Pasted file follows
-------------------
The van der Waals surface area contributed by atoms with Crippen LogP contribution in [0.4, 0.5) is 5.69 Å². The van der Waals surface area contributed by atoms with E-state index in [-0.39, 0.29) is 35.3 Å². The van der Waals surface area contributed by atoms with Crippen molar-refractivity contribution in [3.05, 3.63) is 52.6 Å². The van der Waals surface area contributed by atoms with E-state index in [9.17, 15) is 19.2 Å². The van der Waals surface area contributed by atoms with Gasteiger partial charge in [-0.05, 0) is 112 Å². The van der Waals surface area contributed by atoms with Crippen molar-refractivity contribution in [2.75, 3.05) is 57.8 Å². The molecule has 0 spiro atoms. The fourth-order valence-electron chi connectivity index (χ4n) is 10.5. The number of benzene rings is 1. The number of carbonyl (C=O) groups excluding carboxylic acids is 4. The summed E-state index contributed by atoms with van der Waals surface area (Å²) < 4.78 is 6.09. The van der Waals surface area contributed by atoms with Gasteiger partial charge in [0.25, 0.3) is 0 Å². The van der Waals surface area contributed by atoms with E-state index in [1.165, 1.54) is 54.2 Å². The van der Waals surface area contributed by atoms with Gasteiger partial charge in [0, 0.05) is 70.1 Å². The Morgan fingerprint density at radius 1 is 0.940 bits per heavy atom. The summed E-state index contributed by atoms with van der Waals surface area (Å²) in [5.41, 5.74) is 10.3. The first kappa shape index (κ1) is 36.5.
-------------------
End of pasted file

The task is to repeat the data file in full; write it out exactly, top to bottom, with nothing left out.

The van der Waals surface area contributed by atoms with Crippen LogP contribution in [0.4, 0.5) is 5.69 Å². The van der Waals surface area contributed by atoms with E-state index in [-0.39, 0.29) is 35.3 Å². The van der Waals surface area contributed by atoms with Crippen molar-refractivity contribution in [3.05, 3.63) is 52.6 Å². The van der Waals surface area contributed by atoms with E-state index in [9.17, 15) is 19.2 Å². The van der Waals surface area contributed by atoms with Gasteiger partial charge in [-0.05, 0) is 112 Å². The van der Waals surface area contributed by atoms with Crippen molar-refractivity contribution in [2.75, 3.05) is 57.8 Å². The molecule has 0 spiro atoms. The fourth-order valence-electron chi connectivity index (χ4n) is 10.5. The number of benzene rings is 1. The number of carbonyl (C=O) groups excluding carboxylic acids is 4. The summed E-state index contributed by atoms with van der Waals surface area (Å²) < 4.78 is 6.09. The van der Waals surface area contributed by atoms with Gasteiger partial charge in [0.25, 0.3) is 0 Å². The van der Waals surface area contributed by atoms with E-state index in [1.165, 1.54) is 54.2 Å². The van der Waals surface area contributed by atoms with Gasteiger partial charge in [0, 0.05) is 70.1 Å². The Morgan fingerprint density at radius 1 is 0.940 bits per heavy atom. The summed E-state index contributed by atoms with van der Waals surface area (Å²) in [5.41, 5.74) is 10.3. The first kappa shape index (κ1) is 36.5.